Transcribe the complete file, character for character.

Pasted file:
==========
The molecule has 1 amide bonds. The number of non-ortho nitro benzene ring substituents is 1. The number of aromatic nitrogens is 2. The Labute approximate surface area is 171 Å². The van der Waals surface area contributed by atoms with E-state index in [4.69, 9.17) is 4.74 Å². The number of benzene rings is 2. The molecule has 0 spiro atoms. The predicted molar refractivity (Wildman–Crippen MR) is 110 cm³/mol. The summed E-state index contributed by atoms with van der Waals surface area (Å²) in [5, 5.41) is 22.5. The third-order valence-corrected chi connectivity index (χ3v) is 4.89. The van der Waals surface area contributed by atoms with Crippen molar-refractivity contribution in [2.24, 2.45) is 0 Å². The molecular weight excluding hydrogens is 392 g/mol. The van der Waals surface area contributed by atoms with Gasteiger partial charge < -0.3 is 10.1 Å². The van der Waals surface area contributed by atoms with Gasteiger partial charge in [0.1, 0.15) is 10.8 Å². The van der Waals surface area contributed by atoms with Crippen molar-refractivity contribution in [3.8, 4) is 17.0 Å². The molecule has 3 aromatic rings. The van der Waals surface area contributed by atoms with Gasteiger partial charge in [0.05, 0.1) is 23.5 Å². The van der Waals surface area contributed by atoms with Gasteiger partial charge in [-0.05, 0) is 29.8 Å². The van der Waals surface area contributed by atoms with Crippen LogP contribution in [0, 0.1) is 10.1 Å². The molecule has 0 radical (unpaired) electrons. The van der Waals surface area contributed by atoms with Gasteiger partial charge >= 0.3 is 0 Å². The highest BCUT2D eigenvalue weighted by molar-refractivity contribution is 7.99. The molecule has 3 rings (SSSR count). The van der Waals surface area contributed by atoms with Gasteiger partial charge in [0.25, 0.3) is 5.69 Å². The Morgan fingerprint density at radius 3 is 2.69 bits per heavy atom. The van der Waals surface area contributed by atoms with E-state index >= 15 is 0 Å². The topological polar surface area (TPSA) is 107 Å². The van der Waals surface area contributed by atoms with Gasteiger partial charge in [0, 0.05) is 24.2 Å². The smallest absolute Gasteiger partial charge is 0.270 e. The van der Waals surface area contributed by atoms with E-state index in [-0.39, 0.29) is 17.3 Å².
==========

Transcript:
The molecule has 1 amide bonds. The number of non-ortho nitro benzene ring substituents is 1. The number of aromatic nitrogens is 2. The Labute approximate surface area is 171 Å². The van der Waals surface area contributed by atoms with E-state index in [4.69, 9.17) is 4.74 Å². The number of benzene rings is 2. The molecule has 0 spiro atoms. The predicted molar refractivity (Wildman–Crippen MR) is 110 cm³/mol. The summed E-state index contributed by atoms with van der Waals surface area (Å²) in [5, 5.41) is 22.5. The third-order valence-corrected chi connectivity index (χ3v) is 4.89. The van der Waals surface area contributed by atoms with Crippen molar-refractivity contribution in [2.24, 2.45) is 0 Å². The molecular weight excluding hydrogens is 392 g/mol. The van der Waals surface area contributed by atoms with Gasteiger partial charge < -0.3 is 10.1 Å². The van der Waals surface area contributed by atoms with Gasteiger partial charge in [0.1, 0.15) is 10.8 Å². The van der Waals surface area contributed by atoms with Crippen molar-refractivity contribution in [3.8, 4) is 17.0 Å². The molecule has 3 aromatic rings. The van der Waals surface area contributed by atoms with Gasteiger partial charge in [0.05, 0.1) is 23.5 Å². The van der Waals surface area contributed by atoms with Gasteiger partial charge in [-0.05, 0) is 29.8 Å². The van der Waals surface area contributed by atoms with Crippen LogP contribution in [0, 0.1) is 10.1 Å². The molecule has 0 radical (unpaired) electrons. The van der Waals surface area contributed by atoms with Gasteiger partial charge >= 0.3 is 0 Å². The highest BCUT2D eigenvalue weighted by molar-refractivity contribution is 7.99. The molecule has 3 rings (SSSR count). The van der Waals surface area contributed by atoms with Gasteiger partial charge in [0.25, 0.3) is 5.69 Å². The Morgan fingerprint density at radius 3 is 2.69 bits per heavy atom. The van der Waals surface area contributed by atoms with E-state index >= 15 is 0 Å². The topological polar surface area (TPSA) is 107 Å². The van der Waals surface area contributed by atoms with Gasteiger partial charge in [0, 0.05) is 24.2 Å². The smallest absolute Gasteiger partial charge is 0.270 e. The van der Waals surface area contributed by atoms with E-state index in [-0.39, 0.29) is 17.3 Å².